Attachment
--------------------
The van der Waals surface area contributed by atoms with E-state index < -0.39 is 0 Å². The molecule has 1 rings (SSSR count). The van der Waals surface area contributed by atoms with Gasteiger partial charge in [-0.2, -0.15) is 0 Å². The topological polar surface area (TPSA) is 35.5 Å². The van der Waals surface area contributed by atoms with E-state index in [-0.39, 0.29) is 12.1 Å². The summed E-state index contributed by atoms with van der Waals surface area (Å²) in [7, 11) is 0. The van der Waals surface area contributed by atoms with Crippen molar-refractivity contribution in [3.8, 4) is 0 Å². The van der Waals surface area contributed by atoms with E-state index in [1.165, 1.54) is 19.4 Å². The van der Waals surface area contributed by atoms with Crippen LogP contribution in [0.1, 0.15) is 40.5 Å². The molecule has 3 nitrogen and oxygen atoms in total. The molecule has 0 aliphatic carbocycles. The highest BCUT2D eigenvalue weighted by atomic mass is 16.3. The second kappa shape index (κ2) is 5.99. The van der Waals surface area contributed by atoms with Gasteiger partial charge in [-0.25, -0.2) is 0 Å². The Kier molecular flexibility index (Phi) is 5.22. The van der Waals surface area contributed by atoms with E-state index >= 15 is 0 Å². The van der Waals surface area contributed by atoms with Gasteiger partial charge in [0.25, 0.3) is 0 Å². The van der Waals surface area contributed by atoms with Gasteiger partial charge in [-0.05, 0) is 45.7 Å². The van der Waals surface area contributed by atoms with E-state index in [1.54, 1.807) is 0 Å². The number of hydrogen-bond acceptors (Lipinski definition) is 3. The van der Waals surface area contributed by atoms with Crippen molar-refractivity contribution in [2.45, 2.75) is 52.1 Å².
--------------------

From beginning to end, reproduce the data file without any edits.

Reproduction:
The van der Waals surface area contributed by atoms with E-state index < -0.39 is 0 Å². The molecule has 1 rings (SSSR count). The van der Waals surface area contributed by atoms with Gasteiger partial charge in [-0.2, -0.15) is 0 Å². The topological polar surface area (TPSA) is 35.5 Å². The van der Waals surface area contributed by atoms with E-state index in [-0.39, 0.29) is 12.1 Å². The summed E-state index contributed by atoms with van der Waals surface area (Å²) in [7, 11) is 0. The van der Waals surface area contributed by atoms with Crippen molar-refractivity contribution in [3.8, 4) is 0 Å². The van der Waals surface area contributed by atoms with E-state index in [1.165, 1.54) is 19.4 Å². The van der Waals surface area contributed by atoms with Crippen LogP contribution in [0.1, 0.15) is 40.5 Å². The molecule has 3 nitrogen and oxygen atoms in total. The molecule has 0 aliphatic carbocycles. The highest BCUT2D eigenvalue weighted by atomic mass is 16.3. The second kappa shape index (κ2) is 5.99. The van der Waals surface area contributed by atoms with Gasteiger partial charge in [-0.25, -0.2) is 0 Å². The Kier molecular flexibility index (Phi) is 5.22. The van der Waals surface area contributed by atoms with E-state index >= 15 is 0 Å². The van der Waals surface area contributed by atoms with Gasteiger partial charge in [0.25, 0.3) is 0 Å². The van der Waals surface area contributed by atoms with Gasteiger partial charge in [-0.05, 0) is 45.7 Å². The van der Waals surface area contributed by atoms with E-state index in [1.54, 1.807) is 0 Å². The number of hydrogen-bond acceptors (Lipinski definition) is 3. The van der Waals surface area contributed by atoms with Crippen molar-refractivity contribution in [2.45, 2.75) is 52.1 Å².